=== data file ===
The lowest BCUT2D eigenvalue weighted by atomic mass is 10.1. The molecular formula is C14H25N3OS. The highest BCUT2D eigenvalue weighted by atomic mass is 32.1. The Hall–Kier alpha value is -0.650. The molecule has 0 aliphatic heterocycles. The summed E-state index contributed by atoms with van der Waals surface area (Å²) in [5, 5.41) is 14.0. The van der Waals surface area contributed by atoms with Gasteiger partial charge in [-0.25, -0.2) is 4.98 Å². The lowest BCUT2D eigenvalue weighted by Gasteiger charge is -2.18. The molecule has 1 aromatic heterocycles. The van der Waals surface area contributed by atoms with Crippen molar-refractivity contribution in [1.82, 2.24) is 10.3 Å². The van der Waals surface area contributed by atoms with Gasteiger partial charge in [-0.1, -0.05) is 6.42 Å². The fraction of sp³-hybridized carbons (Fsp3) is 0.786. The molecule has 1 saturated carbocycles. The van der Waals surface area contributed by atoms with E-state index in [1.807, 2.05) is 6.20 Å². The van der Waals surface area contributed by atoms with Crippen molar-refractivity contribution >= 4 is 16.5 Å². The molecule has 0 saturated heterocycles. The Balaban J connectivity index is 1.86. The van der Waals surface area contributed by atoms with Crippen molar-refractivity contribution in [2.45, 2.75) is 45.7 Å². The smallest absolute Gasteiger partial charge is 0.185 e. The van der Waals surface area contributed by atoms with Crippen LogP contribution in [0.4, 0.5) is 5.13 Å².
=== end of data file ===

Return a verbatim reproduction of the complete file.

The lowest BCUT2D eigenvalue weighted by atomic mass is 10.1. The molecular formula is C14H25N3OS. The highest BCUT2D eigenvalue weighted by atomic mass is 32.1. The Hall–Kier alpha value is -0.650. The molecule has 0 aliphatic heterocycles. The summed E-state index contributed by atoms with van der Waals surface area (Å²) in [5, 5.41) is 14.0. The van der Waals surface area contributed by atoms with Gasteiger partial charge in [-0.25, -0.2) is 4.98 Å². The lowest BCUT2D eigenvalue weighted by Gasteiger charge is -2.18. The molecule has 1 aromatic heterocycles. The van der Waals surface area contributed by atoms with Crippen molar-refractivity contribution in [1.82, 2.24) is 10.3 Å². The van der Waals surface area contributed by atoms with Gasteiger partial charge in [-0.1, -0.05) is 6.42 Å². The fraction of sp³-hybridized carbons (Fsp3) is 0.786. The molecule has 1 saturated carbocycles. The van der Waals surface area contributed by atoms with E-state index in [1.807, 2.05) is 6.20 Å². The van der Waals surface area contributed by atoms with Crippen molar-refractivity contribution >= 4 is 16.5 Å². The molecule has 0 saturated heterocycles. The Balaban J connectivity index is 1.86. The van der Waals surface area contributed by atoms with Crippen molar-refractivity contribution in [2.45, 2.75) is 45.7 Å². The smallest absolute Gasteiger partial charge is 0.185 e. The van der Waals surface area contributed by atoms with Crippen LogP contribution in [0.4, 0.5) is 5.13 Å².